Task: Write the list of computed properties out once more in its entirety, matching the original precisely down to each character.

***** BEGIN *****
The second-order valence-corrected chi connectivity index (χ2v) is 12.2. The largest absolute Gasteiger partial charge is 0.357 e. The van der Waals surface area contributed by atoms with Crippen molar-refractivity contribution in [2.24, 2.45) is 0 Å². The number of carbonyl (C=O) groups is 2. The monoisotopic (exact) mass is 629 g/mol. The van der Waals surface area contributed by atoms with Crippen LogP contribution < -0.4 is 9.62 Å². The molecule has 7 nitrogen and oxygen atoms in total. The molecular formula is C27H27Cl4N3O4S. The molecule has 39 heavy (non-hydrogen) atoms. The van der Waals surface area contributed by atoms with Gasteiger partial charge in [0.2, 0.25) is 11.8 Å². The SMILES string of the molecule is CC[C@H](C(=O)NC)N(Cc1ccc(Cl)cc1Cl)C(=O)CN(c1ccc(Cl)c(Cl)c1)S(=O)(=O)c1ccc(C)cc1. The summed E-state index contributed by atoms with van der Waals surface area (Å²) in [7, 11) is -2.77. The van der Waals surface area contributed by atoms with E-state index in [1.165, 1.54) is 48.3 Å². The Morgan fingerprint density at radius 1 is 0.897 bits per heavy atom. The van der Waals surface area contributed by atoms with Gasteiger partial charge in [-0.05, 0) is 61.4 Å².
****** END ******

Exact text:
The second-order valence-corrected chi connectivity index (χ2v) is 12.2. The largest absolute Gasteiger partial charge is 0.357 e. The van der Waals surface area contributed by atoms with Crippen molar-refractivity contribution in [2.24, 2.45) is 0 Å². The number of carbonyl (C=O) groups is 2. The monoisotopic (exact) mass is 629 g/mol. The van der Waals surface area contributed by atoms with Crippen LogP contribution < -0.4 is 9.62 Å². The molecule has 7 nitrogen and oxygen atoms in total. The molecular formula is C27H27Cl4N3O4S. The molecule has 39 heavy (non-hydrogen) atoms. The van der Waals surface area contributed by atoms with Gasteiger partial charge in [0.2, 0.25) is 11.8 Å². The SMILES string of the molecule is CC[C@H](C(=O)NC)N(Cc1ccc(Cl)cc1Cl)C(=O)CN(c1ccc(Cl)c(Cl)c1)S(=O)(=O)c1ccc(C)cc1. The summed E-state index contributed by atoms with van der Waals surface area (Å²) in [7, 11) is -2.77. The van der Waals surface area contributed by atoms with E-state index in [1.165, 1.54) is 48.3 Å². The Morgan fingerprint density at radius 1 is 0.897 bits per heavy atom. The van der Waals surface area contributed by atoms with Gasteiger partial charge in [-0.05, 0) is 61.4 Å².